It wasn’t a deliberate choice, but with extending my equipment bit by bit, I also got more possibilities music-wise, so I think it was more of a natural evolution of my sound. New equipment meant more possibilities.
Maybe Into the Grave was the first tape with a more electro sound, but it wasn’t intentional.

—What gear were you using during the first years of Suicide Commando? The recordings were done at home, right?

My first gear were the now legendary Roland SH101 synth, connected with a Boss Dr. Rhythm drum machine. That was basically it in the beginning. Slowly I started extending my gear with more drum machines and synths. It took me till 1995 and my 2nd CD album Stored Images to start working on a computer, with the now also legendary Atari 1040ST.
All my recordings were done at home, my very first tape with a rented 4-track recorder from a friend. But even today I still do all my recordings at home, of course, with way more possibilities than in those early years.

E.C.T. (Electro Convulsion Therapy) was your last self-released album. How did things change between this album and the following? I mean, a label started releasing your music… You used some of the songs from the release again in Critical Stage, why?

Soon after the release of the E.C.T. tape I got the possibility to appear on some sort of split CD with 3 other rising bands. The CD was called Induktion, Varianz und Deren Folgen on Kugelblitz Records and the guy behind this small German label was Stefan Herwig. He soon after started to work for a way bigger German label called Off Beat, so I kind of joined him to this label.
In a way you can consider Critical Stage as some sort of “best of” of my early years. It indeed had quite some songs from my last E.C.T. demo tape, but also some older reworked versions.

—In Critical Stage you worked with Eric van Wonterghem and Dirk Ivens, how was working with them? You said before that they were a big influence on your work. One of the songs of this album has been released again by Dirk Ivens in his new Dive album. Do you like the new version?

Well, Belgium is very small, so it was pretty easy to get in touch with them. 😀
Eric was just running a mastering studio, so for me it was the perfect studio to master my first albums.
Like I said, I adored Klinik, so for sure they were a big influence for my music, and even today they still can be considered as one of the main influences.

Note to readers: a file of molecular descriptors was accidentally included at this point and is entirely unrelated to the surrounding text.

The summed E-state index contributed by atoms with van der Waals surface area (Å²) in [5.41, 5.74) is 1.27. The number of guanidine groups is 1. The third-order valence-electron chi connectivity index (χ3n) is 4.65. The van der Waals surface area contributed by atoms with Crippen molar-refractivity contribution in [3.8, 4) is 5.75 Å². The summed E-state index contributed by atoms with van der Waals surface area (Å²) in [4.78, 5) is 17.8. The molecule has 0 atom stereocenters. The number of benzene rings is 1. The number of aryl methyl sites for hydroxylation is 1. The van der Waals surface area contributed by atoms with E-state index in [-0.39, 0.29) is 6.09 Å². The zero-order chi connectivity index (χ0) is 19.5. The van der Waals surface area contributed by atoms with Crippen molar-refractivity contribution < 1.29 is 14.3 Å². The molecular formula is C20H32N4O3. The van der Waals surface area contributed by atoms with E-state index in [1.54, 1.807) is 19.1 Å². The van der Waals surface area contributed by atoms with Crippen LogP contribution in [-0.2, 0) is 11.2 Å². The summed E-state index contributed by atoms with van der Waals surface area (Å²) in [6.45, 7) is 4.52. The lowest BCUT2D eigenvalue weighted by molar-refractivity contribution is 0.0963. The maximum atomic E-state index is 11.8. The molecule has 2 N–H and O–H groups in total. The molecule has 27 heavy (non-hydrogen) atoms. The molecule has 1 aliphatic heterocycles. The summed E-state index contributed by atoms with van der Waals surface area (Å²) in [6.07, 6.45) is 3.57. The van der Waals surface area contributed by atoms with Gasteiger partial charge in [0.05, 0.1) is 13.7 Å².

Yes, I heard Dirk’s new version. I’m not even sure Dirk still remembered he used those lyrics on my first album 😀
It’s one of those typical experimental and minimal Dive songs, maybe not my favorite, but still typical Dive.

—Some people complained of the use of samples in Mindstrip. Years later, what do you think about it? It’s true that now-a-days, dark electro bands use a lot of samples in their songs.

I still love using samples, it can create a certain atmosphere which fits really well with the kind of music I’m doing.
It’s true that I used a lot of samples on the Mindstrip album, but I only discovered that when I was working on the Mindstrip Redux album, re-working all the songs from the original Mindstrip album. So it certainly wasn’t a deliberate choice to use so many samples. I also tried to use less samples on the Redux version, hopefully for the good.

—Thanks to the music of this period, you are considered one of the pioneers of the subgenre Aggrotech. What do you think of this style? Are you interested in any artist?

What’s in a name? Aggrotech, Hellektro, Endzeit electro …all different names for the same music, in my opinion.
I don’t really see myself as the “inventor” of this kind of electronic music, bands like Leaether Strip … were already doing music in the same direction before me. But it’s true that the sudden success of the Mindstrip album back in 2000 started a boom in this kind of music, with many bands jumping on this Aggrotech train in the years after.